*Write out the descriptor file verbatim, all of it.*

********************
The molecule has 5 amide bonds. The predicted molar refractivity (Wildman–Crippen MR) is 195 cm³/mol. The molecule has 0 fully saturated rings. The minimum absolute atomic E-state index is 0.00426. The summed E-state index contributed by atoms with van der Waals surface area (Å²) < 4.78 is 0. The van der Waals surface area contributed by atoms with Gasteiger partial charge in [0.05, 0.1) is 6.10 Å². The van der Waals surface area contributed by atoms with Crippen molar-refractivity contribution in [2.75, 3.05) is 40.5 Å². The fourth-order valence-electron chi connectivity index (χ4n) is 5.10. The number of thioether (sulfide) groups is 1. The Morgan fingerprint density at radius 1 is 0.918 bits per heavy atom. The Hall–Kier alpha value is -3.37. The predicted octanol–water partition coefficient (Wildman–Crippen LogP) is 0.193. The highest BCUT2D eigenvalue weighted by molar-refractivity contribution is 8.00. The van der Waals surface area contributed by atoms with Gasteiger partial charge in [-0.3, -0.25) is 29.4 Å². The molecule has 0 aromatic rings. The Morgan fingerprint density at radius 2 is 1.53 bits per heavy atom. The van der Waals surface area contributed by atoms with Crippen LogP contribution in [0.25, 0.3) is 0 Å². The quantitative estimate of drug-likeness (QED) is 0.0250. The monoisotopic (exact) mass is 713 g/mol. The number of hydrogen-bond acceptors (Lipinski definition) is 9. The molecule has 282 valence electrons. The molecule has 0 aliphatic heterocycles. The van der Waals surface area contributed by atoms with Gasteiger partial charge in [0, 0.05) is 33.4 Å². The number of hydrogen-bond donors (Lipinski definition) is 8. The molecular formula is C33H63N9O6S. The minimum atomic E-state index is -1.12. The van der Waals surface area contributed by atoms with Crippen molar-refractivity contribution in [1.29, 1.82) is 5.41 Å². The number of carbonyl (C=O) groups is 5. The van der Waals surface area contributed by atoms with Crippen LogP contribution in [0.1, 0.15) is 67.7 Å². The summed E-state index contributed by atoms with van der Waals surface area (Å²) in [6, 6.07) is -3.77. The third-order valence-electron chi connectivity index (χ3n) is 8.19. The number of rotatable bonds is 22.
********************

The molecule has 5 amide bonds. The predicted molar refractivity (Wildman–Crippen MR) is 195 cm³/mol. The molecule has 0 fully saturated rings. The minimum absolute atomic E-state index is 0.00426. The summed E-state index contributed by atoms with van der Waals surface area (Å²) < 4.78 is 0. The van der Waals surface area contributed by atoms with Gasteiger partial charge in [0.05, 0.1) is 6.10 Å². The van der Waals surface area contributed by atoms with Crippen molar-refractivity contribution in [2.75, 3.05) is 40.5 Å². The fourth-order valence-electron chi connectivity index (χ4n) is 5.10. The number of thioether (sulfide) groups is 1. The Morgan fingerprint density at radius 1 is 0.918 bits per heavy atom. The Hall–Kier alpha value is -3.37. The predicted octanol–water partition coefficient (Wildman–Crippen LogP) is 0.193. The highest BCUT2D eigenvalue weighted by molar-refractivity contribution is 8.00. The van der Waals surface area contributed by atoms with Gasteiger partial charge in [-0.3, -0.25) is 29.4 Å². The molecule has 0 aromatic rings. The Morgan fingerprint density at radius 2 is 1.53 bits per heavy atom. The van der Waals surface area contributed by atoms with Crippen LogP contribution in [0.25, 0.3) is 0 Å². The quantitative estimate of drug-likeness (QED) is 0.0250. The monoisotopic (exact) mass is 713 g/mol. The number of hydrogen-bond acceptors (Lipinski definition) is 9. The molecule has 282 valence electrons. The molecule has 0 aliphatic heterocycles. The van der Waals surface area contributed by atoms with Gasteiger partial charge in [0, 0.05) is 33.4 Å². The number of hydrogen-bond donors (Lipinski definition) is 8. The molecular formula is C33H63N9O6S. The minimum atomic E-state index is -1.12. The van der Waals surface area contributed by atoms with Crippen molar-refractivity contribution in [1.29, 1.82) is 5.41 Å². The number of carbonyl (C=O) groups is 5. The van der Waals surface area contributed by atoms with Crippen LogP contribution in [0.1, 0.15) is 67.7 Å². The summed E-state index contributed by atoms with van der Waals surface area (Å²) in [6, 6.07) is -3.77. The third-order valence-electron chi connectivity index (χ3n) is 8.19. The number of rotatable bonds is 22.